Singapore Tatler - - CONCIERGE SMALL TALK -

Dis­cover the story be­hind Emer­ald Hill from those who call it home such as banker Lisa Robins, in an­other edi­tion of the OH! Open House art walk­a­bout

ising above bustling or­chard road, Emer­ald Hill is an en­clave rich in Per­anakan her­itage. For­merly the site of a large nut­meg plan­ta­tion, the land un­der­went res­i­den­tial de­vel­op­ment at the turn of the 20th cen­tury with ter­race houses built in the Chi­nese Baroque ar­chi­tec­tural style, de­fined by the coloured ce­ramic tile­work, shut­tered windows and carved swing doors. Un­cover the story of this his­toric district with OH! Open House (ohopen­house.org), an art walk­a­bout held from March 3 to 25, which will un­veil the se­crets of the neigh­bour­hood through cus­tom-made art­works and per­for­mances in strangers’ homes and un­con­ven­tional spa­ces. Hav­ing lived on Emer­ald Hill for the past seven years, Amer­i­can banker Lisa Robins and her French hus­band, Hervé Pauze, will be open­ing their doors to vis­i­tors. Her home will show­case works by Sin­ga­porean artists such as pho­tog­ra­pher Ang Song Nian, who ex­plores the in­ter­ac­tion be­tween hu­man and na­ture—a per­fect back­drop for Emer­ald Hill. Robins tells us about the al­lure of Emer­ald Hill for her, and why she wants to share its his­tory and her­itage with every­one.

Why did you and your hus­band choose to live on Emer­ald Hill?

Our friend lived in an old shop­house on Emer­ald Hill Road, and when the rain fell into the well in the court­yard—which had pink and blue Per­anakan tiles— the sound evoked nos­tal­gic feel­ings. So when we moved to Sin­ga­pore in 2011, we looked for a house to rent on Emer­ald Hill and were for­tu­nate to find one. We haven’t moved since!

Tell us about the house.

Our house was built in 1926 as part of a row of six res­i­den­tial homes, not shop­houses. While it re­tains the bones of the orig­i­nal house with dog bone windows, bar room en­try doors and cen­tral court­yard, it was trans­formed decades ago by our ar­chi­tect land­lord. Its orig­i­nal in­ter­nal vol­ume re­mains, but the in­te­rior is akin to that of a loft.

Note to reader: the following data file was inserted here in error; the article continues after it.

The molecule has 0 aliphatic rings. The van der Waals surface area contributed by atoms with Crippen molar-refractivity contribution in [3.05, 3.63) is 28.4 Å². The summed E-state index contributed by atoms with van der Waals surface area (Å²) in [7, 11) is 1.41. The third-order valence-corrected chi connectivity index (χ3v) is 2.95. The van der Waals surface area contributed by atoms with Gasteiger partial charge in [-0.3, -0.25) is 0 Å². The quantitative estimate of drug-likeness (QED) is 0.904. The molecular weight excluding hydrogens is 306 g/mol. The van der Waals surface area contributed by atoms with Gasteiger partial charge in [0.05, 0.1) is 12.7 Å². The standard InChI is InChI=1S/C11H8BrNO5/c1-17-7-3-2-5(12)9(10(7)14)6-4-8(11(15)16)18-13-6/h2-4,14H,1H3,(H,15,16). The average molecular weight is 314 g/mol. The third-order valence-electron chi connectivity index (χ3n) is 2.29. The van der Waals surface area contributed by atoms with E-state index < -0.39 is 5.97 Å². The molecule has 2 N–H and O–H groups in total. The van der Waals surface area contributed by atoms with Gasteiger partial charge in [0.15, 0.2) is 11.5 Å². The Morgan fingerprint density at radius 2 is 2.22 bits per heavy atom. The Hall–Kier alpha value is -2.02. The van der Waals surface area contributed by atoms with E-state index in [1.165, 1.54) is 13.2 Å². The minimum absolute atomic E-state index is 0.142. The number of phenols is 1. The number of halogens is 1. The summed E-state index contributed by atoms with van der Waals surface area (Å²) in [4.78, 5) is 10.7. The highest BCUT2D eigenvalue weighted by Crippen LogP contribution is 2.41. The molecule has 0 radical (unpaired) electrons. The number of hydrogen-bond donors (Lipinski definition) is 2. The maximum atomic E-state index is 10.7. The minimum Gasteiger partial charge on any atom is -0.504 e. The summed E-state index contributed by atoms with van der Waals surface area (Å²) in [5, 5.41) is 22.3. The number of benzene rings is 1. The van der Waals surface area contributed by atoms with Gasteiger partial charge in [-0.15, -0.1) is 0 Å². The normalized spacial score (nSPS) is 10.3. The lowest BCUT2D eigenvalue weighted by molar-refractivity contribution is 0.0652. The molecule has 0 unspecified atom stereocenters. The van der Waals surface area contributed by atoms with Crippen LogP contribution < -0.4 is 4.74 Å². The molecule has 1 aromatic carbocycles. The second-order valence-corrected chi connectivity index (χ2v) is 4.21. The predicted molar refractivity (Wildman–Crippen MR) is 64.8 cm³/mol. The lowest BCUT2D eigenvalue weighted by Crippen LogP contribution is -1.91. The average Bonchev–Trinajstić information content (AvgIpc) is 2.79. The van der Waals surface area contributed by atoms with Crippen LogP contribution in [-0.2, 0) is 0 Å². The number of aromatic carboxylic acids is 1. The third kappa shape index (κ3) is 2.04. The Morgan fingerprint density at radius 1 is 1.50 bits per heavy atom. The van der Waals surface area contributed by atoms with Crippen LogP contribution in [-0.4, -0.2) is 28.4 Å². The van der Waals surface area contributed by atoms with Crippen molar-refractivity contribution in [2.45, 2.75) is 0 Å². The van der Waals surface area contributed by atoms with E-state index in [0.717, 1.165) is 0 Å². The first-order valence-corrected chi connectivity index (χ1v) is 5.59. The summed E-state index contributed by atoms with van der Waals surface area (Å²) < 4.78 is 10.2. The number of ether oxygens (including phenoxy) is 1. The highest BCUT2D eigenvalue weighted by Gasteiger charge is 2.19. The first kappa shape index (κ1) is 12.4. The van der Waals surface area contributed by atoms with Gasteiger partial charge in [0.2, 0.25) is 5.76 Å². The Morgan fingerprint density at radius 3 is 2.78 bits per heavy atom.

Why did you de­cide to open up your home for OH! Emer­ald Hill?

Sin­ga­pore is a mod­ern city. We tend to for­get its in­ter­est­ing his­tory, her­itage and the sto­ries that in­form its present. OH! Open House plays a unique role in bring­ing neigh­bour­hood his­tory to life. See­ing how peo­ple ex­pe­ri­ence art and his­tory in ev­ery­day life can bring new per­spec­tives and ap­pre­ci­a­tion for her­itage and the arts.

What will vis­i­tors ex­pe­ri­ence?

We echo the ex­pe­ri­ences of colo­nial ex­pe­di­tions to for­eign lands in which or­der and dis­cov­ery were not pre­dictable. Like th­ese ex­plor­ers, vis­i­tors de­velop their own itin­er­ary, ex­plor­ing how the early colonis­ers strove for the or­gan­i­sa­tion of the un­known.

What have you dis­cov­ered about Sin­ga­pore through pre­vi­ous tours?

We loved Joo Chiat for its back al­leys and beau­ti­ful Per­anakan homes; Tiong Bahru, one of the first hous­ing es­tates has a tem­ple in one cor­ner and play­grounds all around; and last year’s Hol­land Vil­lage tour cov­ered a lot of ter­ri­tory. Sin­ga­pore has a com­plex cul­tural his­tory that of­ten gets over­shad­owed by the dom­i­nance of business and fi­nance. Each OH! Open House has of­fered a glimpse into a different neigh­bour­hood, his­tory, as well as new artists.

TOP OF THE HILL In the rented Emer­ald Hill home (left) Lisa Robins (be­low) shares with her hus­band, vis­i­tors can also see some of their In­dian and Chi­nese art col­lec­tion

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